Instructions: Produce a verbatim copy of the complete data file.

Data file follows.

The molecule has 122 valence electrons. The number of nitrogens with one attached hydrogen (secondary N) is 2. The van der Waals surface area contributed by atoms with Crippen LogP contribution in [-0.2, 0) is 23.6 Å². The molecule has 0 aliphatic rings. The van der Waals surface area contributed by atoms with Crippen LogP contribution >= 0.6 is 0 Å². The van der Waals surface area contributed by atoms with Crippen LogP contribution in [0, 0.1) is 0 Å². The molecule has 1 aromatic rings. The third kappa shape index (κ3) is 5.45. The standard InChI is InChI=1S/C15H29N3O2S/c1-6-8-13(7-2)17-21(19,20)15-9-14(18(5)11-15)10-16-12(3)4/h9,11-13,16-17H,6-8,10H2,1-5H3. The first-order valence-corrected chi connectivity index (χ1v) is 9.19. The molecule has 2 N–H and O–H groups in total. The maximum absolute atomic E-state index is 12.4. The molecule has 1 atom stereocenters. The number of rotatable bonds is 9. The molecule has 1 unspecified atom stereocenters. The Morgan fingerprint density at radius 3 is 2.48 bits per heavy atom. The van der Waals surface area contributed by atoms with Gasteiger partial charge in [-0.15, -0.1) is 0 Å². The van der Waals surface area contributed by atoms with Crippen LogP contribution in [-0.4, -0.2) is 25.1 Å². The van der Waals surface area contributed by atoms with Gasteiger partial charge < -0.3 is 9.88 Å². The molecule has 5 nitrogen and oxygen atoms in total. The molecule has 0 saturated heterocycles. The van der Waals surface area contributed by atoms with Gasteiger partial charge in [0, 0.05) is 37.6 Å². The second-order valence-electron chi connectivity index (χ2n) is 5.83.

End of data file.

The molecule has 122 valence electrons. The number of nitrogens with one attached hydrogen (secondary N) is 2. The van der Waals surface area contributed by atoms with Crippen LogP contribution in [-0.2, 0) is 23.6 Å². The molecule has 0 aliphatic rings. The van der Waals surface area contributed by atoms with Crippen LogP contribution >= 0.6 is 0 Å². The van der Waals surface area contributed by atoms with Crippen LogP contribution in [0, 0.1) is 0 Å². The molecule has 1 aromatic rings. The third kappa shape index (κ3) is 5.45. The standard InChI is InChI=1S/C15H29N3O2S/c1-6-8-13(7-2)17-21(19,20)15-9-14(18(5)11-15)10-16-12(3)4/h9,11-13,16-17H,6-8,10H2,1-5H3. The first-order valence-corrected chi connectivity index (χ1v) is 9.19. The molecule has 2 N–H and O–H groups in total. The maximum absolute atomic E-state index is 12.4. The molecule has 1 atom stereocenters. The number of rotatable bonds is 9. The molecule has 1 unspecified atom stereocenters. The Morgan fingerprint density at radius 3 is 2.48 bits per heavy atom. The van der Waals surface area contributed by atoms with Gasteiger partial charge in [-0.15, -0.1) is 0 Å². The van der Waals surface area contributed by atoms with Crippen LogP contribution in [-0.4, -0.2) is 25.1 Å². The van der Waals surface area contributed by atoms with Gasteiger partial charge < -0.3 is 9.88 Å². The molecule has 5 nitrogen and oxygen atoms in total. The molecule has 0 saturated heterocycles. The van der Waals surface area contributed by atoms with Gasteiger partial charge in [0, 0.05) is 37.6 Å². The second-order valence-electron chi connectivity index (χ2n) is 5.83.